This touches a nerve with me because just as I was getting to bed last night, my Facebook notifications lit up with lots of links to a friend, Marty Schmidt, who grew up across the street (our parents still live there) in Castro Valley, CA and was in my Boy Scout troop. I found my challenges and peace of mind on the trail, but he found his in more technical and harshly beautiful places. He went into the USAF with the intention of going into SAR. By finishing first in his class, he got to pick his assignment, went to Alaska, climbing Denali while on leave and upon discharge, guided Denali in the winter while commuting to New Zealand where he raised his family.

Then he went on to guiding Everest, doing alpine style, self-supported trips for more capable clients while doing his own more cutting edge climbs. He was last on Everest with clients last month. His 25-year-old son met up afterwards and they were on K2 hoping to be the first father-son team to summit. They remained in Camp 3 after a storm and, all signs indicate, were swept away in an avalanche yesterday (or maybe the word got out yesterday?).

There are consolations - the things you tell yourself which are perfectly true like, "They were doing what they loved.", "Marty was so active, alive and enthusiastic about everything he did, he fit many lifetimes into his 53 years." and "We've each lost a son, but his pain and awareness of that was for seconds or less." Still, I didn't sleep very well last night.

Is "trying to the first xxxxx" akin to "hey, guys, watch this?" as potentially one's last words? The other person I knew who died in the Himalayas, Marty Hoey, was trying to be the first US woman to summit Everest.

Not my cup of tea, precisely because of the danger and that there are such significant risks you can minimize only so much. But I'll queue up for the cables on Half Dome or walk past hundreds of people on the Bright Angel in GCNP, so I'm not going to fault someone for doing that at 25,000 feet.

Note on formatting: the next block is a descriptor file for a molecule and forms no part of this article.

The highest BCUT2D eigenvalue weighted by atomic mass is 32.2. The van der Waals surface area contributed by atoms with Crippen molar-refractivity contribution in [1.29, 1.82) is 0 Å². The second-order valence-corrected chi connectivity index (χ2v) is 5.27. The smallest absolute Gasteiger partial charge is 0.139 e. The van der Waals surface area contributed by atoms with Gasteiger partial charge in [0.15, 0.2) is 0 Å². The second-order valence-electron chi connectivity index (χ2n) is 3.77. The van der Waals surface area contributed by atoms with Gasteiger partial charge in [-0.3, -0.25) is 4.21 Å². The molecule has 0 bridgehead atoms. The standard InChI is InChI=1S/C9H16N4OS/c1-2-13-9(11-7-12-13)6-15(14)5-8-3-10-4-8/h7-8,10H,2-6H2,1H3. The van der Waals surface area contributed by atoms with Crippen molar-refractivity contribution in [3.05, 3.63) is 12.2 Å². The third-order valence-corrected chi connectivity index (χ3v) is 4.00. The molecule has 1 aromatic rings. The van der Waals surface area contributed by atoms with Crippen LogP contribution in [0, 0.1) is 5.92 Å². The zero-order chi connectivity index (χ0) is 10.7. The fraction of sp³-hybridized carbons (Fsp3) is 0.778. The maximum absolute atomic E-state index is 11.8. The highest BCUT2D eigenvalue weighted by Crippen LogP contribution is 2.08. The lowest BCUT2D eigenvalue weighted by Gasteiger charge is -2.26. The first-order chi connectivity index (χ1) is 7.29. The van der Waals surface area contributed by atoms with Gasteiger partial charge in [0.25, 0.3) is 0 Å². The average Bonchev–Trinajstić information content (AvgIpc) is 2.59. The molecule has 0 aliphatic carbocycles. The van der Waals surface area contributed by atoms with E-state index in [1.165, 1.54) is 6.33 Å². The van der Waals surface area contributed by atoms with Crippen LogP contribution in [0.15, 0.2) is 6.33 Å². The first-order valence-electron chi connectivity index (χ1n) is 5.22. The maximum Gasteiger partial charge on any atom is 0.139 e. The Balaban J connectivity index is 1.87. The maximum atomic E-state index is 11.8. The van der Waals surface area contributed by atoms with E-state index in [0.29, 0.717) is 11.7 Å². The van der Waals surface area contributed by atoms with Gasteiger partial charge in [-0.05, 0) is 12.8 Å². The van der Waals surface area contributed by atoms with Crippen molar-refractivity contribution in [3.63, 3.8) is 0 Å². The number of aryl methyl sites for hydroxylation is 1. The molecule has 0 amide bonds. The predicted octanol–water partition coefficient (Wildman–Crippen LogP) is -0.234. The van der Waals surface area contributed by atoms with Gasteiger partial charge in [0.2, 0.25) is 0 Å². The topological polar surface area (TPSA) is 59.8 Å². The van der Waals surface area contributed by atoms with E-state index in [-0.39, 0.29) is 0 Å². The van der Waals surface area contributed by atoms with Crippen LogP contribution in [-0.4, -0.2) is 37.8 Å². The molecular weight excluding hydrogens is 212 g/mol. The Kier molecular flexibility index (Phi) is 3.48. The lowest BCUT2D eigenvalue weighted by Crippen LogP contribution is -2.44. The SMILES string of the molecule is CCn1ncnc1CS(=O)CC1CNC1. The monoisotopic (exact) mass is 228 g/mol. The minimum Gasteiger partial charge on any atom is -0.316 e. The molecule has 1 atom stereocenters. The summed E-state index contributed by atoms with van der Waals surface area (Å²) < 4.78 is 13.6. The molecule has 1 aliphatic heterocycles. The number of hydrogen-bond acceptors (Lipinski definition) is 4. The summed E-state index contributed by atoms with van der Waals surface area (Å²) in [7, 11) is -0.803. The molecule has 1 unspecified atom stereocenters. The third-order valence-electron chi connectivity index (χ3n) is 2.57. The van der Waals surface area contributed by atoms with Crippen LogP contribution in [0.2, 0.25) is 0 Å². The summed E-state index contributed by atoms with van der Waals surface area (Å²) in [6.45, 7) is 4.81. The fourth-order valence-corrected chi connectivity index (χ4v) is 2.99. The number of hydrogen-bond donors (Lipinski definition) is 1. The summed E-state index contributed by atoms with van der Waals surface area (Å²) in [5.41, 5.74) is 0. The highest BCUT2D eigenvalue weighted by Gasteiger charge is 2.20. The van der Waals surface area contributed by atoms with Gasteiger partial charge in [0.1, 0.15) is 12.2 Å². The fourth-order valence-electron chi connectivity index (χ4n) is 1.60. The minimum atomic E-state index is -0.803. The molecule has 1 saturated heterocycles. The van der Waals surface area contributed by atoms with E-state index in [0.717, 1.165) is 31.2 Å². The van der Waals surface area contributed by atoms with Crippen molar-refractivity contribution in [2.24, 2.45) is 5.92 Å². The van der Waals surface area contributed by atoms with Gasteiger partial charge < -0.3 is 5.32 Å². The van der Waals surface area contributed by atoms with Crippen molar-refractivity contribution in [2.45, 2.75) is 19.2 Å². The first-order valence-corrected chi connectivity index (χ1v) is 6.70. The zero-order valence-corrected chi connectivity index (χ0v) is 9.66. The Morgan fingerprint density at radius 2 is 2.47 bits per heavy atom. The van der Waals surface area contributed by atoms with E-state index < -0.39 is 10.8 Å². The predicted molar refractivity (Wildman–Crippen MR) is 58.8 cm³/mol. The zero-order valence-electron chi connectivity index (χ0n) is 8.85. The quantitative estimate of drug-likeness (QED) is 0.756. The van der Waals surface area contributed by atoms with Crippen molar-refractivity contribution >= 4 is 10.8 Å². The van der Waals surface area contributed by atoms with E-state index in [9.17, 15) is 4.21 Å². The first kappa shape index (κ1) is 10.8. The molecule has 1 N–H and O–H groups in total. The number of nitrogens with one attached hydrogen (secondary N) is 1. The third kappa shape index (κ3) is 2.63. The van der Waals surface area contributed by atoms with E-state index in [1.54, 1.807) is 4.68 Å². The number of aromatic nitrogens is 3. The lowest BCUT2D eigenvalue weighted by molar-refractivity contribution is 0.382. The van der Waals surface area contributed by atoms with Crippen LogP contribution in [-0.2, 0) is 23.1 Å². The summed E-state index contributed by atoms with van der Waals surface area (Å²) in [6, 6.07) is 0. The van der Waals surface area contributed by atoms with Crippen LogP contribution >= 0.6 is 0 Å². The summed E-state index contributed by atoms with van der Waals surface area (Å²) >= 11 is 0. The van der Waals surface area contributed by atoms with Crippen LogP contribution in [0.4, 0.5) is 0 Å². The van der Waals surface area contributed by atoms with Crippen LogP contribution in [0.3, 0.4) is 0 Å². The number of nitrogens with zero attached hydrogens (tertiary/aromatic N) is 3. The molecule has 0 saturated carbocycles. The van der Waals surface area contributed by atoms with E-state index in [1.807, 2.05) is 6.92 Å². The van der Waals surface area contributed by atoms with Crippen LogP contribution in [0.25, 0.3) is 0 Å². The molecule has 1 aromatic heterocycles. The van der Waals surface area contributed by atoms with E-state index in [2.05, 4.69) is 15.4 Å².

Edited by DavidinKenai on 07/29/2013 15:43:47 MDT.

Bob Gross
(--B.G.--) - F

Locale: Silicon Valley
Re: Just climb the East Face on 07/29/2013 15:39:05 MDT Print View

"If you can't find a challenge on the Big E, you're brain dead."

The Kangshung Face is more than a challenge. It is more of a death wish.

--B.G.--

Misfit Mystic
(cooldrip)

Locale: "Grand Canyon of the East"
RE: Just climb the east face on 07/29/2013 17:22:55 MDT Print View

Gotta agree with Bob here; the Kangshung Face is a deathtrap with those hanging glaciers. The North Face looks to be worse. What I really lament is the permit system; the only way to make an attempt is to pony up huge money, or find a sponsor willing to do the same. I'll never be a sponsored alpinist, but I'll bet my abilities, though declining with age and infrequent use, exceed the vast majority of "clients" on Everest. The cost of an Everest trip would be a financial impossibility for me or most of the climbers I've ever known. Whereas Czech Direct on Denali, or the Polish Route on Anconcagua, would be something doable, at least financially. Of course, you gotta have the skills; nobody's fixing ropes and ladders up those routes for you.

This isn't a knock on the responsible guide services on Everest, they seem to be the last remnant of sanity on the mountain. But there are irresponsible guides as well, ones who are more than willing to take under-prepared, inexperienced clients. It's all about money for these folks, regardless of the potential consequences. And the permit system does nothing to regulate this, it's merely a revenue-generating scheme. This needs to change, or things will get a lot worse. The crowds have gotten bigger since 1996, and I bet the skill level and experience of the average climber has gone down with so many services in operation now. It's only a matter of time before the crowding contributes to another major incident.

Scott Bentz
(scottbentz) - MLife

Locale: Southern California
Everest on 07/29/2013 18:03:09 MDT Print View

First of all David, I am sorry for your loss. Even though people are killed "doing what they love", it still is a loss. Climbers like that are really wired differently.

On my trip home from Lake Powell last month we listened to "Into Thin Air". I have read it before but it was interesting to go through it again. Everest is still quite the risky endeavor, especially, with all the guided groups. I think if Jon Krakauer had been on his own and not tied to a group he would have summited and been back in camp five hours earlier missing the storm by even more time.

Those that did lose their lives, and they were some of the best, did so probably because the margin for error is so low up there. Those few hours made all the difference. Also, they did not turn back when they knew it was getting too late. Once again, probably due to the need to get a client to the top. It is something I will leave to others.

So far, I've only been to 14,500 on a hiking trail. I'm pretty happy with that.